Since I started reviewing books, I’ve worked hard to expand my interests (I think I was getting a little lazy book-wise), and I’ve been enjoying it. Unfortunately, my brain can’t keep up with the solid stream of life changing fiction I’ve been reading recently, and yesterday I decided to pull up a book I bought on my kindle years ago.

Dead Before Dark is what my friend Jeannine and I call “popcorn.” It’s the perfect book when you’re home sick or need a distraction. The characters are just witty enough to be appealing, and Harris drew me in immediately with a little wink and a healthy dose of feminine backbone. The series is a little deep south and a little chick lit with a dash of gruesome murder thrown in for kicks. This is pure vacation for the brain, and I plan to read more of her books. I won’t post about them all here, mostly because as much as I love my guilty pleasure, it doesn’t always provide the most stimulating discussion.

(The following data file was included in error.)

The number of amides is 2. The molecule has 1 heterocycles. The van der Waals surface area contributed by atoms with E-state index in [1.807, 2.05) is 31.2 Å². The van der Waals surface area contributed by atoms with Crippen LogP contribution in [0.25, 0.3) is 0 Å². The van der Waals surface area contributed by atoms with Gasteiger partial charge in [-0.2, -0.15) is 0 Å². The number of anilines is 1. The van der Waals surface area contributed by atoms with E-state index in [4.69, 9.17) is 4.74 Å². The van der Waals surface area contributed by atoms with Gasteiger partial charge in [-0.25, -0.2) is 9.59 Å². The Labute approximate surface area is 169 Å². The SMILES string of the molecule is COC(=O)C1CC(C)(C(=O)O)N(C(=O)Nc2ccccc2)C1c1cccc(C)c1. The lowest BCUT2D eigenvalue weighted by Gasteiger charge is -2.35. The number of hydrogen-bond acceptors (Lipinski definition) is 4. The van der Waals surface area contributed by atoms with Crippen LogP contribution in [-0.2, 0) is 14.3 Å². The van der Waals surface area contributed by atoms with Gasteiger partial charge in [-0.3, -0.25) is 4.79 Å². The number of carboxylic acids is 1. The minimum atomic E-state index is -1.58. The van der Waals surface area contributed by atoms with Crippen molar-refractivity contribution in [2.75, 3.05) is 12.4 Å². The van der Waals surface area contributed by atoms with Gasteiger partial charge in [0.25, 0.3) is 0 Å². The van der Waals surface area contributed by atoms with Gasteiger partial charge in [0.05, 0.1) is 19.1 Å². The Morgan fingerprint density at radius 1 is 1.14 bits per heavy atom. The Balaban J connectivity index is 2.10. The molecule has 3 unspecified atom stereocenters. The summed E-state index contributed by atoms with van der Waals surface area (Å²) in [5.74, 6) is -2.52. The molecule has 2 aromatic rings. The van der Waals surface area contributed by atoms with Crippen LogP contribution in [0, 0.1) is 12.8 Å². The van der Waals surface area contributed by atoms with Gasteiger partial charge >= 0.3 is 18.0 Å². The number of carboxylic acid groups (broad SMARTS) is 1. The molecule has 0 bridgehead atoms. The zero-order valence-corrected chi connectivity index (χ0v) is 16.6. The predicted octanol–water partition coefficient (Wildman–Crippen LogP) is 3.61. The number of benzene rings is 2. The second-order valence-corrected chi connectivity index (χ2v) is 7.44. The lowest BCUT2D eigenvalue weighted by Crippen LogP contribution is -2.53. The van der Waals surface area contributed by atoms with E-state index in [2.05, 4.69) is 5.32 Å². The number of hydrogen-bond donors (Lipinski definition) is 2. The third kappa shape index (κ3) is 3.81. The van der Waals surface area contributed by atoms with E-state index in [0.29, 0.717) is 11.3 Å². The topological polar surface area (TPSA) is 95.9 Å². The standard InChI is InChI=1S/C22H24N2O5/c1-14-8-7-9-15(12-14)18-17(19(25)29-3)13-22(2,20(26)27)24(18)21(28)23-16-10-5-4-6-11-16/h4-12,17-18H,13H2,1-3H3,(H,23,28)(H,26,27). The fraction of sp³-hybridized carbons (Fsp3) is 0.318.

I’ll be taking a break this Monday though, while I’m out-of-town, and you can bet I’ll be using the down time to cram a few more vamp-lite books in…

Charlaine Harris can be found at She had what looks like a really interesting blog with book recommendations as well, which I plan to check out for future reads.